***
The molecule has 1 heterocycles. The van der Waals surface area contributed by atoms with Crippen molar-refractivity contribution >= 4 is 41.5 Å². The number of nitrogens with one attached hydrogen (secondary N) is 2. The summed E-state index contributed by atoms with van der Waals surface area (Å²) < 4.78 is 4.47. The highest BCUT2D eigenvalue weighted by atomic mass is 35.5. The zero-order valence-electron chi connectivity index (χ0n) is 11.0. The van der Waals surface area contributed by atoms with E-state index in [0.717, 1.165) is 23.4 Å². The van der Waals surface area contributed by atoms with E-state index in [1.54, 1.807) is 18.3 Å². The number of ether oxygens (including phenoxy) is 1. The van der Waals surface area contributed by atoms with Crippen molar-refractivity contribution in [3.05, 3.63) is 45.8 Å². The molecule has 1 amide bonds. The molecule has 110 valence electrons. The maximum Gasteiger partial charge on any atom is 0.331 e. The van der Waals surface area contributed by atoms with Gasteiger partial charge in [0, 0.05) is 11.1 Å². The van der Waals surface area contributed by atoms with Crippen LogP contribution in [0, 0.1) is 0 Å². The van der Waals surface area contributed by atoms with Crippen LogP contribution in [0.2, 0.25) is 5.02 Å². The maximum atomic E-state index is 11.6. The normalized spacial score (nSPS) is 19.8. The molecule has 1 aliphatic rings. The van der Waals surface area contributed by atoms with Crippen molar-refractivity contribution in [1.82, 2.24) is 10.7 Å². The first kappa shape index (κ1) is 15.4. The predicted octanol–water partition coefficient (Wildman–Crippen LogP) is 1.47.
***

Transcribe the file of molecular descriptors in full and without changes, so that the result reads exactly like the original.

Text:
The molecule has 1 heterocycles. The van der Waals surface area contributed by atoms with Crippen molar-refractivity contribution >= 4 is 41.5 Å². The number of nitrogens with one attached hydrogen (secondary N) is 2. The summed E-state index contributed by atoms with van der Waals surface area (Å²) < 4.78 is 4.47. The highest BCUT2D eigenvalue weighted by atomic mass is 35.5. The zero-order valence-electron chi connectivity index (χ0n) is 11.0. The van der Waals surface area contributed by atoms with E-state index in [0.717, 1.165) is 23.4 Å². The van der Waals surface area contributed by atoms with E-state index in [1.54, 1.807) is 18.3 Å². The number of ether oxygens (including phenoxy) is 1. The van der Waals surface area contributed by atoms with Crippen molar-refractivity contribution in [3.05, 3.63) is 45.8 Å². The molecule has 1 amide bonds. The molecule has 110 valence electrons. The maximum Gasteiger partial charge on any atom is 0.331 e. The van der Waals surface area contributed by atoms with Gasteiger partial charge in [0, 0.05) is 11.1 Å². The van der Waals surface area contributed by atoms with Crippen LogP contribution in [0, 0.1) is 0 Å². The van der Waals surface area contributed by atoms with Crippen LogP contribution in [0.2, 0.25) is 5.02 Å². The maximum atomic E-state index is 11.6. The normalized spacial score (nSPS) is 19.8. The molecule has 1 aliphatic rings. The van der Waals surface area contributed by atoms with Crippen molar-refractivity contribution in [1.82, 2.24) is 10.7 Å². The first kappa shape index (κ1) is 15.4. The predicted octanol–water partition coefficient (Wildman–Crippen LogP) is 1.47.